Skip to main content

Allman Brothers Band history: Summer 2000 -- Derek and Jimmy

After a spring tour in 2000 -- I caught the second to last show in Memphis on 5/6/2000 -- mounting personality conflicts with Dickey Betts caused the Allman Brothers Band to send Dickey an infamous fax asking him to sit out their upcoming summer tour. The rationale was for him to address personal issues that the founding members perceived as detrimental to the organization. Betts responded to the news somewhat, ah, poorly, and would never play another show with the Allman Brothers for the remainder of the band's career.

With a full summer tour about to kick off in a month they placed a call to Jimmy Herring to sub for Dickey. Jimmy was obviously a known quantity, having been in ARU with Oteil and Frogwings with Derek and Butch. 

I'm guessing there wasn't a lot of time for rehearsal but to their credit, the band put together a fun three hour show primarily focused on songs from the first two albums along with the Dickey instrumentals. All Dickey vocal songs were dropped from the setlists. Oteil would sing "Franklin's Tower" every night and a 40 minute Mountain Jam with drum and bass interludes helped pad the running time.

Ultimately, it's the Jimmy/Derek interplay that carries the day and honestly, many songs here are just a vehicle for their superhuman musical connection. 

Amazingly, when Jimmy was floated as a replacement for George McConnell two years later, the WSP fanbase -- poisoned by an alt right-esque delusion about GMAC's prowess -- would deride Jimmy as being "too jazzy." As his stint with the Allman Brothers showed, Jimmy Herring can play blues and improvisational southern rock as well as anyone on the planet.

After a three-month stint with the Brothers, Jimmy would move on to his next adventure by once again entering the realm of Phil Lesh. Apparently Herring was not comfortable with replacing Dickey Betts and there's also the possibility that an Allman Brothers Band with only one true lead singer was not a viable prospect. They'd return with "special guest" Warren Haynes in March 2001.

So here's one I actually saw, August 4, 2000 from Jones Beach in New York. Two weeks before I turned 27! (Now I'm 43). This is an audience recording but the guitars are loud and clear.

1. Trouble No More
2. Black Hearted Woman
3. Jessica
4. Loan Me A Dime
5. Done Somebody Wrong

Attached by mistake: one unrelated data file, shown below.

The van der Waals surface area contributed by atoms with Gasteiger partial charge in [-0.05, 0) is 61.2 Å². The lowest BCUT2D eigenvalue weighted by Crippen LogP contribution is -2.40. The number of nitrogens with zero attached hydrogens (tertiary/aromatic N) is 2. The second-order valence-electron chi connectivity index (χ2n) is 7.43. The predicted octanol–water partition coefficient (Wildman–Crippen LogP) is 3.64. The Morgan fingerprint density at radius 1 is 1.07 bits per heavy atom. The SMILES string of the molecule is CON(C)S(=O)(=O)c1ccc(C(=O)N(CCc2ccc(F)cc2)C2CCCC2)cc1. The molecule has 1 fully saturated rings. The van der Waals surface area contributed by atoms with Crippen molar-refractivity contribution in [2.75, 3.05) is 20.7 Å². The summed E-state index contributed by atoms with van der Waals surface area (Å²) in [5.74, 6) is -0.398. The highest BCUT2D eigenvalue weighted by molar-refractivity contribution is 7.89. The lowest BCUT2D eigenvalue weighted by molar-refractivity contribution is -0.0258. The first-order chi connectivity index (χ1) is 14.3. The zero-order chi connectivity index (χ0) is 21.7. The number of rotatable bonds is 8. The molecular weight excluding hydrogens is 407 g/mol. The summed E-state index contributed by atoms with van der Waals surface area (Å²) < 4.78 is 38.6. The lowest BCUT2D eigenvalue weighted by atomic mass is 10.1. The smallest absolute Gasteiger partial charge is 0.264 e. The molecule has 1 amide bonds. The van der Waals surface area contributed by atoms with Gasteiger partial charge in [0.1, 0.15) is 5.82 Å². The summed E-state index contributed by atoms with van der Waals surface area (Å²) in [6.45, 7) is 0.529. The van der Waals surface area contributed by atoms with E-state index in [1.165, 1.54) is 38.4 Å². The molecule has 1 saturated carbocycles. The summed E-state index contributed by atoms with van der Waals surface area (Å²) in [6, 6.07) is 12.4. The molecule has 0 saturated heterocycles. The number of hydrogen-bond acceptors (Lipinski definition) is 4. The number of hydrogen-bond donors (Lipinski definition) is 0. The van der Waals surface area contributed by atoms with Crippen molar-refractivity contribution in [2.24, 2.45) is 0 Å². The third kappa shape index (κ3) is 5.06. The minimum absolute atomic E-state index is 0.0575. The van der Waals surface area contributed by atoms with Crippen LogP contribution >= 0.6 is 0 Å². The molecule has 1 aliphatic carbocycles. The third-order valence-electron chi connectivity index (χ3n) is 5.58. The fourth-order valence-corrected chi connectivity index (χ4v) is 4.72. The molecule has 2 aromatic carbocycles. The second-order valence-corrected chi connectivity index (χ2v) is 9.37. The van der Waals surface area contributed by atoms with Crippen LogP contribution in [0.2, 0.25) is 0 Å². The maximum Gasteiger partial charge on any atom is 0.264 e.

6. Melissa
7. Franklin's Tower
8. Feel So Bad
9. Don't Keep Me Wonderin'
10. Dreams
11. High Falls
12. Statesboro Blues
13. Mountain Jam
14. Revival
15. You Don't Love Me
w/Jorma Kaukonen, guitar, Jack Casady, bass, Pete Sears, keyboards, Oteil, drums
16. Whipping Post
Jimmy Herring subbed for Dickey
Hot Tuna opened


Popular posts from this blog

Allman Brothers Band history: 1971 -- The final months of Duane Allman

One of the most tragic parts of the Duane Allman story is that he only got to enjoy a brief period of the Allman Brothers Band's massive success. The first two albums, 1969's self-titled debut and 1970's Idlewild South barely sold. They were on the road in a Winnebago non-stop (260 gigs between 1970 and 1971) but were still being kept afloat financially by Phil Walden and Capricorn Records. Band members made around $150/week. Not too bad for 1970 but hardly rock star riches.

Other than Walden, the band's other great benefactor was Bill Graham. They would end 1969 with several dates at the Fillmore East opening for Blood, Sweat And Tears, head out to San Francisco in January to open for BB King at Fillmore West and then be back in New York in February 1970 to open for the Grateful Dead. September and December would see more Fillmore East shows.

In March 1971, the monumental At Fillmore East album was recorded over three nights. A lesser known fact is that a horn section w…

Allman Brothers Band history: 1998 -- The Year Of Jack Pearson

After sitting out most of the 80s, the Allman Brothers Band reunited for the third time in 1989. They were a little tentative at first. There was no new album right away. New keyboard player Johnny Neel was an awkward fit for the band. The initial shows were essentially nostalgia nights. 

But by the summer of 1991, undeniable progress had been made. They now had two albums of new material, 1990's Seven Turns and 1991's Shades Of Two Worlds. Neel was out and in his place was a percussion player named Marc Quinones. The band was finally back in the two guitars/one keyboard configuration they started with in 1969. Newcomers Warren Haynes and Allen Woody gave the band of boost of energy -- they would not be the faceless for-hire musicians that had filled out the 79-82 lineup. 

The Allmans had escaped the classic rock nostalgia circuit and were getting their due as progenitors of the new "jamband" scene. They appeared on the H.O.R.D.E tour in both 1993 and 1994 and had the …

Allman Brothers Band history: 1980 -- from gee-tar to key-tar

Can you imagine seeing this at an Allman Brothers show? Welcome to 1980.

The ABB reunion in 1979 had gotten off to a decent start with a new ABB 3.0 lineup and a respectable comeback effort entitled Enlightened Rogues. This would also be their final album for Capricorn Records. Strongly believing that the label had not been paying them proper royalties for years, Dickey took Capricorn to court -- and won. The judgement resulted in the label declaring bankruptcy. The band would never see the money they were awarded and more importantly, they lost the support of people that had always given them complete creative control.

They signed with Clive Davis and Arista Records, also the home of the Grateful Dead. Davis had managed to exert some control over the notoriously-difficult Dead by insisting they use outside producers. Now he would do the same to the Allmans. 

Music was different now. Blues was considered old people music. Southern Rock was now passe as well and had never really recovered…